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Career satisfaction among medical and dental graduates in a private institution in Indore city, Madhya Pradesh
Sandeep Kumar, Pralhad Dasar, Prashant Mishra, Deepika Jain, Shilpa Warhekar, Bhuvnesh Airen
October-December 2014, 12(4):293-296
Introduction: Career is the progress and actions taken by a person throughout lifetime, especially those related to that person's occupation and are often composed of the jobs held, titles earned and work accomplished over a long period of time. It plays a very important role in the success of once life. Aim: The aim was to compare the career satisfaction among medical and dental graduates in a private institution in Indore city, Madhya Pradesh. Materials and Methods: The study included a total of 100 medical graduates and 100 dental graduates and was carried out using a self-administered questionnaire. Chi-square test was performed for statistical analysis. Results: In medical profession, it was found that majority (87%) of the graduates were satisfied with their career. Majority (88%) of the graduates believed that their profession had a bright future 10 years from now and majority (74%) recommended joining medical profession as a safe and bright career alternative. On the contrary, in dental profession, it was found that more than half (53%) of the graduates were unsatisfied with their career. More than 50% of graduates believed that dental profession did not have a bright future 10 years from now and majority (66%) of the graduates recommended not to join dental profession. The differences were found to be significantly associated between the two groups (P < 0.05). Conclusion: The dental graduates were found to be dissatisfied with their career compared with medical graduates. Better job perspectives and better placements needs to be created. Endorsement of effective policies is required.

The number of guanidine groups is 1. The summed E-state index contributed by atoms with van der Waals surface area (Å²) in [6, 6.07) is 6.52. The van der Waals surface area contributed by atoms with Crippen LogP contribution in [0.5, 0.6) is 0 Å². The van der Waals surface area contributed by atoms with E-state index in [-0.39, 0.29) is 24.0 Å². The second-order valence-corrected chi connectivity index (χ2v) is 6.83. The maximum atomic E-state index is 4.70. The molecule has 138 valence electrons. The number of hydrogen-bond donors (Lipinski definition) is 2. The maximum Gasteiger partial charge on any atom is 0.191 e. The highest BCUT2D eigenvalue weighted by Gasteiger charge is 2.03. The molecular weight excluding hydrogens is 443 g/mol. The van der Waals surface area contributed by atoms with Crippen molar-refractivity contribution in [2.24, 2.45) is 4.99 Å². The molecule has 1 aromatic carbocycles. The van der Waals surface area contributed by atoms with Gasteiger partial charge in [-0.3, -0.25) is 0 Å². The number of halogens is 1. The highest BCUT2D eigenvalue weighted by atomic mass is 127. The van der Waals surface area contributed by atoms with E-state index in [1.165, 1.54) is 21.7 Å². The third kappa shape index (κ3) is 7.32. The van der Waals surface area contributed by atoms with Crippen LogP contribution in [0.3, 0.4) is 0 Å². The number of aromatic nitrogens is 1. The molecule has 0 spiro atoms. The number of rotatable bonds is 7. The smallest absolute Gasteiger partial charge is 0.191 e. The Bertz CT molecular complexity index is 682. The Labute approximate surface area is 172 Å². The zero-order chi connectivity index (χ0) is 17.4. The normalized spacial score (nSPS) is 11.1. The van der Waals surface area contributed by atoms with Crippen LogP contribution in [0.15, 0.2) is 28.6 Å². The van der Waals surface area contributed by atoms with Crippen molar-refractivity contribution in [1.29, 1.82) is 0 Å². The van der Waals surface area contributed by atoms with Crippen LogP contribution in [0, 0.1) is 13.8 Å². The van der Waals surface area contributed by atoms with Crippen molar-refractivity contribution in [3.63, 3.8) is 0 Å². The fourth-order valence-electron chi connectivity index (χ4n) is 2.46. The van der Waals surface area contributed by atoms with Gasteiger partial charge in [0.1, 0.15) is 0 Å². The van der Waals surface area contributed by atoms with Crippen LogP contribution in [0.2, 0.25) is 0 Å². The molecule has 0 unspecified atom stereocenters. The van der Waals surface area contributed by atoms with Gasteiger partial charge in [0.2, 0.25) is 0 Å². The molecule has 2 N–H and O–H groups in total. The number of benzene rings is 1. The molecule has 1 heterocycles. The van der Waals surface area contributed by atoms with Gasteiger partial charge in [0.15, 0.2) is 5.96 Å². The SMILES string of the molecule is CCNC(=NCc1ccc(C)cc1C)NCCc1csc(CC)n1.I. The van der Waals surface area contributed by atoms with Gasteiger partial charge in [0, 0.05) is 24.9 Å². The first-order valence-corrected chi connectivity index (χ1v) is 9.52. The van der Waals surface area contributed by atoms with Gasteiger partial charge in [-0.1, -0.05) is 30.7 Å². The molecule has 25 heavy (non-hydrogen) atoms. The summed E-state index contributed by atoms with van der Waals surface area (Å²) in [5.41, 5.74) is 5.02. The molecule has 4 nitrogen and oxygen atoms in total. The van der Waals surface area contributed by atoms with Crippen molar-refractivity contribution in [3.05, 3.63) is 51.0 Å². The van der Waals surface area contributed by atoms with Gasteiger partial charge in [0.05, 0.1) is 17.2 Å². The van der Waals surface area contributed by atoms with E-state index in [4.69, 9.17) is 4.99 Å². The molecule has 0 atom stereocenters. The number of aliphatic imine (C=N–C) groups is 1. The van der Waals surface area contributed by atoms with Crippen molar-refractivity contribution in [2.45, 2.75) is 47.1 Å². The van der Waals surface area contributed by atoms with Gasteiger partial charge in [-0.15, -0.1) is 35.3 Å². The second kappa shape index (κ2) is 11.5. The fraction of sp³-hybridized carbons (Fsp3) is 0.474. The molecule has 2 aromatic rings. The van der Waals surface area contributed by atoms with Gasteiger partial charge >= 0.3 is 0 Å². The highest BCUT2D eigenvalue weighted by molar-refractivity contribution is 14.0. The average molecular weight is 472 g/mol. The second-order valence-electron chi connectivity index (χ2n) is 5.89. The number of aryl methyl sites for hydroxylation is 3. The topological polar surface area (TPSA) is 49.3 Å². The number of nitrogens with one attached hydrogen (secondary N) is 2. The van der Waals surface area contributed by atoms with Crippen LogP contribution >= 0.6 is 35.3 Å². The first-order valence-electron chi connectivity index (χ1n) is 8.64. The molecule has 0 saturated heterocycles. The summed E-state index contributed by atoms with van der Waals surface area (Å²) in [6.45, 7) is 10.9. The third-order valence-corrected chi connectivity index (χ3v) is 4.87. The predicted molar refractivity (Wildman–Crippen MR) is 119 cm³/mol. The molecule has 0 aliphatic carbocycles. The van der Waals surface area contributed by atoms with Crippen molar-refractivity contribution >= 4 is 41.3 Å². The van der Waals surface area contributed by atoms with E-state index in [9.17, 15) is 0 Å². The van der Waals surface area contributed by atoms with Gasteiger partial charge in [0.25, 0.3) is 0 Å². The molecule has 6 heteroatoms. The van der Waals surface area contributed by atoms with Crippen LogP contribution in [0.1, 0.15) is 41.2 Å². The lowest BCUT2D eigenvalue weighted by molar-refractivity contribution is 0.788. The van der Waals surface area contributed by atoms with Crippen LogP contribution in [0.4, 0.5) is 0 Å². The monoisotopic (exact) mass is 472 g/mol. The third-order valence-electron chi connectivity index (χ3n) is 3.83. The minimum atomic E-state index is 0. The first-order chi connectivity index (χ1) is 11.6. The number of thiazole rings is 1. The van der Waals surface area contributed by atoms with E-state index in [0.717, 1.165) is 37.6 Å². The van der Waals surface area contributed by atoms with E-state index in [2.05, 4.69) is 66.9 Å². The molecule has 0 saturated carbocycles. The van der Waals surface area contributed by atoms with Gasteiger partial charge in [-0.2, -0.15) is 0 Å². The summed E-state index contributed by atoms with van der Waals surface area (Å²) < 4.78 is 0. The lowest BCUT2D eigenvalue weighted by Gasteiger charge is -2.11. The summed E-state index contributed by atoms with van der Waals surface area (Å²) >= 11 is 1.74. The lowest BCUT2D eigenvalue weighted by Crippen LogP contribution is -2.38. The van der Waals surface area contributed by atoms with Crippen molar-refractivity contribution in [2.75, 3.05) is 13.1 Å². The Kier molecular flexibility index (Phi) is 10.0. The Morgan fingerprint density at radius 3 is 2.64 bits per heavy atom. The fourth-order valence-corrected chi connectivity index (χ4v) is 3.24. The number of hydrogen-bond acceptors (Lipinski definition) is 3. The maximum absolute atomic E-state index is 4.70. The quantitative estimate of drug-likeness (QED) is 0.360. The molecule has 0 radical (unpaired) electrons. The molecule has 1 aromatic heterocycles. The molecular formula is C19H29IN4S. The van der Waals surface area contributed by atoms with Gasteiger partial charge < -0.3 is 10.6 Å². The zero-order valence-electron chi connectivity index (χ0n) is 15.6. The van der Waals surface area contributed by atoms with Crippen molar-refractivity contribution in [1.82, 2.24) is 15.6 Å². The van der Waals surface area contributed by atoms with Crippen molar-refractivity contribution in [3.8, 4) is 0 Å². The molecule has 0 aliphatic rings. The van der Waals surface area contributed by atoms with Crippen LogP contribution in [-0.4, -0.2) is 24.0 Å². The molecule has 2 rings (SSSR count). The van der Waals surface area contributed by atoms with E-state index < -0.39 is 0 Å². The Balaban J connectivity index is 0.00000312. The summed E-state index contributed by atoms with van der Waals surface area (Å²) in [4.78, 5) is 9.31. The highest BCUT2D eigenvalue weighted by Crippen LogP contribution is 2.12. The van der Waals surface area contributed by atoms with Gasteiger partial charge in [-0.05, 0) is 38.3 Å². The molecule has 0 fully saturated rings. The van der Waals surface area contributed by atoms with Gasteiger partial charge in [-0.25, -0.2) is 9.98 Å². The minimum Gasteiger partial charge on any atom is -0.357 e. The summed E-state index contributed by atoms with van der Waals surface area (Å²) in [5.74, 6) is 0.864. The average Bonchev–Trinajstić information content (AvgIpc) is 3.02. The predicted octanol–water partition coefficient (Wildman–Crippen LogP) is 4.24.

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President's Message
MR Shankar Aradhya
October-December 2014, 12(4):253-253
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Comparison of oral diseases status and treatment needs between armed forces personnel and Karnataka police service in Bengaluru city
R Satish Chandar, Sailee P Patankar
October-December 2014, 12(4):268-271